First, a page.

Tencent Takes Down All Dota 2 Videos On Chinese TikTok

Rakshak Kathuria
25/Nov/2020 01:14 pm

Tencent issues a copyright srike on Dota 2/WoW videos on Chinese TikTok and takes all of them down.
TikTok releases a statement saying that Tencent has the right to ban videos having clips of games owned by them but videos of Dota 2 and WoW seem to be wrongly removed as per their copyright strike.
A lot of DMCA related issues have come up in recent times as a number of Twitch streamers have had to delete hundreds of videos, clips with copyrighted music.

Tencent has issued a “copyright strike” on all Dota 2 and World of Warcraft videos on the Chinese version of TikTok, douyin. All videos that contained Dota 2/ WoW clips in them were taken down by TikTok as a result of this copyright strike. 

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Tencent Issues A Copyright Strike On Dota 2/Wow Videos On Chinese TikTok

After a number of videos that contained fragments of Dota 2 and World of Warcraft were removed from the Chinese TikTok app, TikTok issued a statement explaining the reason behind it. TikTok firstly confirmed that the videos were indeed taken down because of a copyright strike by Tencent. They further stated that since 2019, Tencent had declared that videos that contained scenes from Tencent-owned games were also a property of Tencent. TikTok communicated that they did not agree with this policy but they had to obey what the law stated. A thread regarding this issue was formed by a user named as u/qwer4790 on Reddit.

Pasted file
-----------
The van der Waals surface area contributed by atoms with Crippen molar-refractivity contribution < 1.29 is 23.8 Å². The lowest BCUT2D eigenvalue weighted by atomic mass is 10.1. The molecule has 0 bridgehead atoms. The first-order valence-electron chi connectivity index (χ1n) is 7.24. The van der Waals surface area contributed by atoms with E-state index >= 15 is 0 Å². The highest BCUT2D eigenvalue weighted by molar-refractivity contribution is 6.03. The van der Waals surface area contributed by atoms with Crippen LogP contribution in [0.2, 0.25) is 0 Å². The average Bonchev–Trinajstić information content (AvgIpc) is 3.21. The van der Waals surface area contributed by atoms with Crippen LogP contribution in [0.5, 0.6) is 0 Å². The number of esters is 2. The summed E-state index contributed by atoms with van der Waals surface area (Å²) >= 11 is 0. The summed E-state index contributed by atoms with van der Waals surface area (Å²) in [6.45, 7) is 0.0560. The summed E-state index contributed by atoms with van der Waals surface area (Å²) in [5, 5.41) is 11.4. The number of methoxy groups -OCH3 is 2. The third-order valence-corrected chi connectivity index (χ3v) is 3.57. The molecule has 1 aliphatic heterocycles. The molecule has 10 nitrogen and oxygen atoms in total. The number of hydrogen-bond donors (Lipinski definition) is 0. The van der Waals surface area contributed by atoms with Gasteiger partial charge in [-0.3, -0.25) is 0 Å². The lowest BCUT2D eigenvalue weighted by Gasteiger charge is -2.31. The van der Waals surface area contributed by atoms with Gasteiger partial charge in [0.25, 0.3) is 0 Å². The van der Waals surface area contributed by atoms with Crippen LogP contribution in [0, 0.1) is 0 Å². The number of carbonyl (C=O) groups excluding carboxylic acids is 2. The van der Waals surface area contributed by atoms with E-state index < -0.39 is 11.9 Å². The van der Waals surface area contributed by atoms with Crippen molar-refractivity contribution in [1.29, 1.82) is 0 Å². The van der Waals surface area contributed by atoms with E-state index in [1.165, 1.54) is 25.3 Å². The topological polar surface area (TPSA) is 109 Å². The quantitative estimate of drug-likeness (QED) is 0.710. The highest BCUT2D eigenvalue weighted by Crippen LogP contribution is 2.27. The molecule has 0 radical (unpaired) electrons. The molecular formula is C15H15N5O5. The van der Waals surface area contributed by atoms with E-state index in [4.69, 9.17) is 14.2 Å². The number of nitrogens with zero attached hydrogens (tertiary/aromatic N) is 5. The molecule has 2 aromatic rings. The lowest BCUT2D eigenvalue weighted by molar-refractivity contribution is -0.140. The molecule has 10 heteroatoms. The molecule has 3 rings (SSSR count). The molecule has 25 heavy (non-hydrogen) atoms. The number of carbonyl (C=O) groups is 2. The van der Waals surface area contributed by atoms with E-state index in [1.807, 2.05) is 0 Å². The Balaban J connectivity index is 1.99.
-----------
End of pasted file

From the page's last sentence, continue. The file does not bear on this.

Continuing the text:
TikTok also stated that some videos, visibly those from Dota 2 and WoW as these two games are not owned by Tencent, were taken down wrongly and they were making amends to restore them. So, Tencent intentionally or unintentionally took down the videos showing glimpses of games they do not have any right over. Various users tried to figure out the potential reason behind this incorrect ban.

RELATED:  BTS Deletes 50k+ VODs on Twitch Fearing DMCA Strikes

Copyright problems have been on the rise as Twitch users have been punished heavily in recent times for music-related infringements. Streamers with a massive viewer base have had to delete hundreds of VODs, clips, mainly because of copyright music being played in the background. Twitch had recently released a public statement explaining the issue of DMCA and how streamers could prevent it. But streamers have continued to find it extremely hard to find copyright-free music that keeps them as well as their audience engaged and entertained. 


Rakshak Kathuriatwitter_link


Rakshak is an undergrad, an inquisitive person who likes to acquire information and knowledge of varied sectors with a knack of reading on e-sports, specifically Dota 2.